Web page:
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Re: Non believers who love Brokeback Mountain
« Reply #27 on: May 31, 2006, 01:03:14 PM »
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In my case George Bush has caused me to have a knee jerk reaction against Christianity, although before he was president I saw Christians as mostly benign in modern times.† I still think the greatest antidote to religious war is freedom of religion - IMO the most profound idea ever, because it has come the closest to ending religious wars (if not religious prejudice).† Instead of responding to 9-11 attacks with hyped up Christianity, we should be responding with hyped-up freedom of religion (which also means freedom to have no religion).†

G Bush among others has caused the same knee jerk reaction, and that is what people see from me when certain buttons are pushed.  You are absolutely right that freedom of religion is one of the most profound ideas, and that it and separation of church and state, keep the religion in balance with reality.  Under the current administration we have seen the erosion of those two concepts to be replaced with religious intolerance and hatred headed for a talibon style of government if we do not put the brakes on this runaway.  My opinion. 

I also do not understand the debate on gay marriage.  It is always framed in "rights".  It is not about rights, it is about religious freedom.  It is very simple, if a man talks to his god and his god thinks it is a good idea, then he talks to his minister and he thinks it is a good idea and if his church is also for it. Then what business is it of Pat Roberson ilk? It is not like if Jake an Ennis get married down the street, it is going to end Bob and Doris's marriage.  Yet, the christian right would like everyone to think so.   They do not want religious freedom, they want only freedom of their interpretation of the bible.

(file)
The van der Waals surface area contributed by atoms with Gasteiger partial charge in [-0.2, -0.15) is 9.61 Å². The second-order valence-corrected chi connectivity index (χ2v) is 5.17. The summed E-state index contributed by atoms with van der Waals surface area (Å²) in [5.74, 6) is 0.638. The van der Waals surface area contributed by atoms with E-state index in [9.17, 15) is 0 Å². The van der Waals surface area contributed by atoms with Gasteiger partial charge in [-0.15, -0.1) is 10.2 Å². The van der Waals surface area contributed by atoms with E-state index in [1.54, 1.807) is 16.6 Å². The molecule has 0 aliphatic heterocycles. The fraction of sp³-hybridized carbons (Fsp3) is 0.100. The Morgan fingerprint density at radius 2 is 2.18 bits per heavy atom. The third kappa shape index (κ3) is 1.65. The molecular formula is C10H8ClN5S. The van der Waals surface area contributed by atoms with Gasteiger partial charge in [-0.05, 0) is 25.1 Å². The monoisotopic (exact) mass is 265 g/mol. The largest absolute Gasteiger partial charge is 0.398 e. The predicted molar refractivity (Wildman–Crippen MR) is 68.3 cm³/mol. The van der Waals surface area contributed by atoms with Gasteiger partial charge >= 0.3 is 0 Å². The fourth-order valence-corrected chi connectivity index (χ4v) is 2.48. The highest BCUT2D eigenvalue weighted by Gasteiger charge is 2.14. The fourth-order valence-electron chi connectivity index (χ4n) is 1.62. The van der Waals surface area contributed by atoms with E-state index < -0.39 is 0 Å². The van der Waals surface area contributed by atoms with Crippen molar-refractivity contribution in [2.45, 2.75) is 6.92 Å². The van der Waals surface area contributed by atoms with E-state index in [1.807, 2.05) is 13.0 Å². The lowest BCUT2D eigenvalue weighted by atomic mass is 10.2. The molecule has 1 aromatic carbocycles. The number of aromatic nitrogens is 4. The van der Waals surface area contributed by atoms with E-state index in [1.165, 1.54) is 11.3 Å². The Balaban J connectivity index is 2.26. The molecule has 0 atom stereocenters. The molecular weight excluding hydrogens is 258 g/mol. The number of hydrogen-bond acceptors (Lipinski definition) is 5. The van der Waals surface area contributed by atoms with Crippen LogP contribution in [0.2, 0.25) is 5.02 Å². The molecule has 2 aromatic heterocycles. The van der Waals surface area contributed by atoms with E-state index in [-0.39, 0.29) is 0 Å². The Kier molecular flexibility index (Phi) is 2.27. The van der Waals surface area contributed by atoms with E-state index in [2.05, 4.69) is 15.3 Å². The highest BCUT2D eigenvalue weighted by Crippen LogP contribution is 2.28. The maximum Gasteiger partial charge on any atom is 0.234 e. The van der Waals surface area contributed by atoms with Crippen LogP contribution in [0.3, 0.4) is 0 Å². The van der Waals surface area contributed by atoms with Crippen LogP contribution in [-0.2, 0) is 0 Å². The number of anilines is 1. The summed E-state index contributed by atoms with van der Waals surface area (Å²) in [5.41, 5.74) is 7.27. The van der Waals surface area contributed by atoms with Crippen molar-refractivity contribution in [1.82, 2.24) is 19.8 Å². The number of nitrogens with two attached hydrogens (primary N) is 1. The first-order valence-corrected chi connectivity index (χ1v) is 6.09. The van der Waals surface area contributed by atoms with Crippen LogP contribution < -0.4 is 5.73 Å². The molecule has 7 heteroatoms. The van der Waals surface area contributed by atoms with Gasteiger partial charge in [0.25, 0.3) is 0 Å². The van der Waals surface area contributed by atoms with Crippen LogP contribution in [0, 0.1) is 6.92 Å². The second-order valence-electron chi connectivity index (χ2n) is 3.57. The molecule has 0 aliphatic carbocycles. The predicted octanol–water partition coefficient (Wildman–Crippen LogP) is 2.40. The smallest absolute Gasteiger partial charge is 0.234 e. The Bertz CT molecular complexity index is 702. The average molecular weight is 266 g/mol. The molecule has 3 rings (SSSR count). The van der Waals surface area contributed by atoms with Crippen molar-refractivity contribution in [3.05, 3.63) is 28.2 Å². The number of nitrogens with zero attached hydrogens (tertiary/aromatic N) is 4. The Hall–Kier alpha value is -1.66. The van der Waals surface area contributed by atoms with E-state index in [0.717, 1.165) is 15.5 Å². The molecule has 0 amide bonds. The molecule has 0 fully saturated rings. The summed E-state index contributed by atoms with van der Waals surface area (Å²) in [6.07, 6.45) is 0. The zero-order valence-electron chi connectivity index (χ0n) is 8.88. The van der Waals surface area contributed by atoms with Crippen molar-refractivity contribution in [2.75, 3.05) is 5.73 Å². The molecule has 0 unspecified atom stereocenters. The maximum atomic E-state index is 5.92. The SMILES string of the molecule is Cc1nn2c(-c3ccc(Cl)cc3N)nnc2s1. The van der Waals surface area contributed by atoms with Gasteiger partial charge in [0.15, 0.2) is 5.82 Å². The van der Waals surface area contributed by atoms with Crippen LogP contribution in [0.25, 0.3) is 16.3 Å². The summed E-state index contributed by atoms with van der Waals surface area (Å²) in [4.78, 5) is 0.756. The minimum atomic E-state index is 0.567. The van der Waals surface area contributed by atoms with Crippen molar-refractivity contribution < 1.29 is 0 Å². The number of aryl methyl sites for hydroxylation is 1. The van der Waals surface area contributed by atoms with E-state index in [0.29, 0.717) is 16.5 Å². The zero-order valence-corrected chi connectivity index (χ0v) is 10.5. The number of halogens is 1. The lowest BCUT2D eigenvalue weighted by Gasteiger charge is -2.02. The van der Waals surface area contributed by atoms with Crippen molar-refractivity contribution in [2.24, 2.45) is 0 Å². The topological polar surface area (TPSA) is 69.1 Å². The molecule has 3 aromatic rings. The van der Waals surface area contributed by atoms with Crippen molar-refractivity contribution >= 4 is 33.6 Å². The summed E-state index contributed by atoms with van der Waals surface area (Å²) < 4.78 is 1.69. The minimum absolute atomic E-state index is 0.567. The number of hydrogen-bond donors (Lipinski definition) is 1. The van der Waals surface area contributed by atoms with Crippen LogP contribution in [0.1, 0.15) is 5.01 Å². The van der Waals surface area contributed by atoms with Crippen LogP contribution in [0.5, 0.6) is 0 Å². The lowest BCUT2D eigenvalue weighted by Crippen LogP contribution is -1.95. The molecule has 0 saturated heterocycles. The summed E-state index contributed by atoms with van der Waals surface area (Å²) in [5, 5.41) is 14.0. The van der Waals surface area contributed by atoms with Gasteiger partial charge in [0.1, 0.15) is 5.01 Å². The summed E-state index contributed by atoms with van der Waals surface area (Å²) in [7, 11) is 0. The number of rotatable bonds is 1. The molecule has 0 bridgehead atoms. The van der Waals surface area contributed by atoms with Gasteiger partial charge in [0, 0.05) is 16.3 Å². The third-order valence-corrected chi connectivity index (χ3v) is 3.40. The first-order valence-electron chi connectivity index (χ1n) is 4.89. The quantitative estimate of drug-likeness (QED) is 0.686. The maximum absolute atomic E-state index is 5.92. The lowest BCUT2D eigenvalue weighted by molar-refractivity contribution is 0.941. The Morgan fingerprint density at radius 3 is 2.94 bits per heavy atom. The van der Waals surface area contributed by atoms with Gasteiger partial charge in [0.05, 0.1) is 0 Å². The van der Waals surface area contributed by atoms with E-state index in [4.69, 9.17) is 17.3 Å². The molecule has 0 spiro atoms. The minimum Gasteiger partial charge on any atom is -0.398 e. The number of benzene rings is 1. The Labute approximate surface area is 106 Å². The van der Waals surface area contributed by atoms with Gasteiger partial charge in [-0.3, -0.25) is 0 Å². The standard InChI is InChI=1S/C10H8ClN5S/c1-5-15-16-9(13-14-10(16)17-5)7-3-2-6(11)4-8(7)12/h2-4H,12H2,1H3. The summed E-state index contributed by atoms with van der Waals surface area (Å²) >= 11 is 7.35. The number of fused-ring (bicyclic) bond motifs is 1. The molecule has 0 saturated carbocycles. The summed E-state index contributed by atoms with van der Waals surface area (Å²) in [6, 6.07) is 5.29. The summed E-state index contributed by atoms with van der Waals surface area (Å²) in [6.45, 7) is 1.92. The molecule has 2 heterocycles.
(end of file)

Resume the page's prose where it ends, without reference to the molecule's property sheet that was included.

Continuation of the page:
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But my greatest interest in this thread is the non-believer's angle on Brokeback Mountain, which I think starts first with analyzing the story -- and then second, with analyzing the story's impact on our personal lives.†

Put up what you want to talk about and I am sure that most of us have an opinion, or least I usually do.  <grin>

The first scene with Aguirre, I did not see anything more than two kids who needed work, both somewhat shy, but Jack less so.  I did have a problem with Jack complaining about the job as he did.  Aguirre was up front with them as to their jobs, they should have not taken the job if they did not like the conditions of it.  But I also understand they needed the work, that point just bugged me a little. 

I know I would never have been as bold as Jack to take someones hand and put it between my legs, absolutely not if I was not sure he was gay in the first place.  Though I have to admit to having no gaydar at all, a talent I really wished I could acquire.  Given the reaction Ennis, I would have pulled away sorry that I had assumed so much.  I am not sure that I like the message sent by that action, it too similar to the message sent by many straight movies of her saying no, but we all know secretly she really wants it, how many rapes has that illusion lead to?  How many straight men are going to be horrified that gay men are out to get them?  And the sex was just way too rough for my tastes for a first encounter.  But, again, it is just a point, not a make or break thingo, and only my preferences...